Mr Bartlett, who I met and whom I came to know both in London and in Calcutta, was a perfect gentleman. It is indeed painful to find that he should stoop to the same arguments which India's enemy No 1 Mr Winston Churchill has been using.

It is a tragedy for the British Empire that in its greatest crisis. Mr Churchill is at the helm of affairs. At the beginning of this century, it was the arch imperialist Lord Curzon, who whipped up the nationalist pride of the then slumbering Indian people. And forty years later, the last imperialist premier of Britain has been responsible for driving the Indian people to a mad desperation by lathi blows, floggings, bombs and machine guns. British politicians of all shades of opinion have, of late, been concentrating their anger on Mahatma Gandhi. Nobody has fought Gandhiji so hard since 1939 as I and my party in the Congress have. But today, all distinctions between the Right and the Left within the Indian National Congress have disappeared and the Indian people stand united in their demand for immediate independence.

British politicians, including so-called Socialists like Sir Stafford Cripps, may now condemn Gandhi, but did not the same Gandhi unconditionally help Britain in the last war, did not the same Gandhi make an exceedingly pro-British declaration on September 6, 1939 immediately after the outbreak of the war in Europe? Did not the same Gandhi postpone his ultimatum to the British Government from September 1939 to August 1942? Was not the same Gandhi called by British members of Parliament, like Miss Alan Wilkinson, as the best policeman the Britishers had in India? May I ask why has such a man, who is now 73 years old, demanded independence here and now?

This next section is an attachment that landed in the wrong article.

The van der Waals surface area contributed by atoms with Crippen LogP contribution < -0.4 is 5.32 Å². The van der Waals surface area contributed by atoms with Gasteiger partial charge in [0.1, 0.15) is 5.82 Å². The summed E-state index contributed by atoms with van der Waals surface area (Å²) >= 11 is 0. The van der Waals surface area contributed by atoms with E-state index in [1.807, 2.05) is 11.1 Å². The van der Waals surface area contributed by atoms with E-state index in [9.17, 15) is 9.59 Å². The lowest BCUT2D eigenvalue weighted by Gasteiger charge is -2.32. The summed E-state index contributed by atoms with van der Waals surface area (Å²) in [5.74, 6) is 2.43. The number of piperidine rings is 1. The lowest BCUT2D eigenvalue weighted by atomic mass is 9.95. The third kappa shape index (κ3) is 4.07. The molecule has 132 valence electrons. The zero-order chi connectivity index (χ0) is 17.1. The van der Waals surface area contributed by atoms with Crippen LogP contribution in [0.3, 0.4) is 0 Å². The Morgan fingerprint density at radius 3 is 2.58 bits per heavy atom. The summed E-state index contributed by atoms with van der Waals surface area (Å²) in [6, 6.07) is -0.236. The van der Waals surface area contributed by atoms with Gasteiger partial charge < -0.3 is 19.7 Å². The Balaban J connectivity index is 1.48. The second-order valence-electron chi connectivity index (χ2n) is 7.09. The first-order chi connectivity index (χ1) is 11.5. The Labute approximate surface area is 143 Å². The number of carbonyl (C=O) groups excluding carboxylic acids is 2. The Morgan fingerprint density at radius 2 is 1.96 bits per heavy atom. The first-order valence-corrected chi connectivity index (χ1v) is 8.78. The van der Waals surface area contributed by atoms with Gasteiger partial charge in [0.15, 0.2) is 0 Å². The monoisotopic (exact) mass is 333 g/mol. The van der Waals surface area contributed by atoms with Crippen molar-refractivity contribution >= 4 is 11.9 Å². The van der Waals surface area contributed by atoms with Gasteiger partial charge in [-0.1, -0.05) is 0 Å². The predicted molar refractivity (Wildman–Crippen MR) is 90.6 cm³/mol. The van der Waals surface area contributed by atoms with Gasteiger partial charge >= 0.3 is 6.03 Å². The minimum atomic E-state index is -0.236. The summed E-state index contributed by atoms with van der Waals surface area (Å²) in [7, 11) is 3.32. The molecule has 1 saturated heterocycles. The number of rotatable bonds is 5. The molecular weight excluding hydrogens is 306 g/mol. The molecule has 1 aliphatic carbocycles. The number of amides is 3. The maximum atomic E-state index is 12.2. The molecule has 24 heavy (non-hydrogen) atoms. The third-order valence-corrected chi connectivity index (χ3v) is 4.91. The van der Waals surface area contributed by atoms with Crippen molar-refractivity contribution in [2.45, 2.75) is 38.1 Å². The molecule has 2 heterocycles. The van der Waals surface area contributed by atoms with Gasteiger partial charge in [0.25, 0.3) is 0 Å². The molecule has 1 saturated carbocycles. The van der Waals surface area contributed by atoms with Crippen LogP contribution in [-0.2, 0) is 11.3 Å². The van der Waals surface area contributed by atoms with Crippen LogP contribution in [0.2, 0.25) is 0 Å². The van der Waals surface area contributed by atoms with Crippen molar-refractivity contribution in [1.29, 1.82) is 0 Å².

There is no doubt that people like myself never expected the British Government to play the game with India and that is why we wanted to start the campaign as early as 1939. But it took Mahatma Gandhi three years of patient waiting to be finally disillusioned about Britain's war aims. And when Britain has at last antagonised Gandhi, she has antagonised the last moderate in India. And let it not be forgotten that the resolution, for which he was put in prison without any trial, was a resolution offering full co-operation in the war if India was granted independence at once. It was not a resolution which we left-wingers would have passed, if we had our way. If, for passing such a resolution, one has to be incarcerated in India, then there is no room for an honest politician outside prison in that country.

The Indian people have had an exceedingly difficult task in fighting such a powerful empire as that of Britain. Moreover, British propaganda, reaching every comer of the world, has deprived them of that sympathy which they would have otherwise received in so righteous a cause. Consequently, whenever the Indian people have received sympathy from outside, they have felt particularly grateful. Among the nations that have in the past sympathised with India's right for freedom are the people of the United States of America. It was, therefore, greatly encouraging for the Indian people to hear the other day that fifty seven prominent men and women of the States had raised their voice in support of India's independence in a representation addressed to President Roosevelt.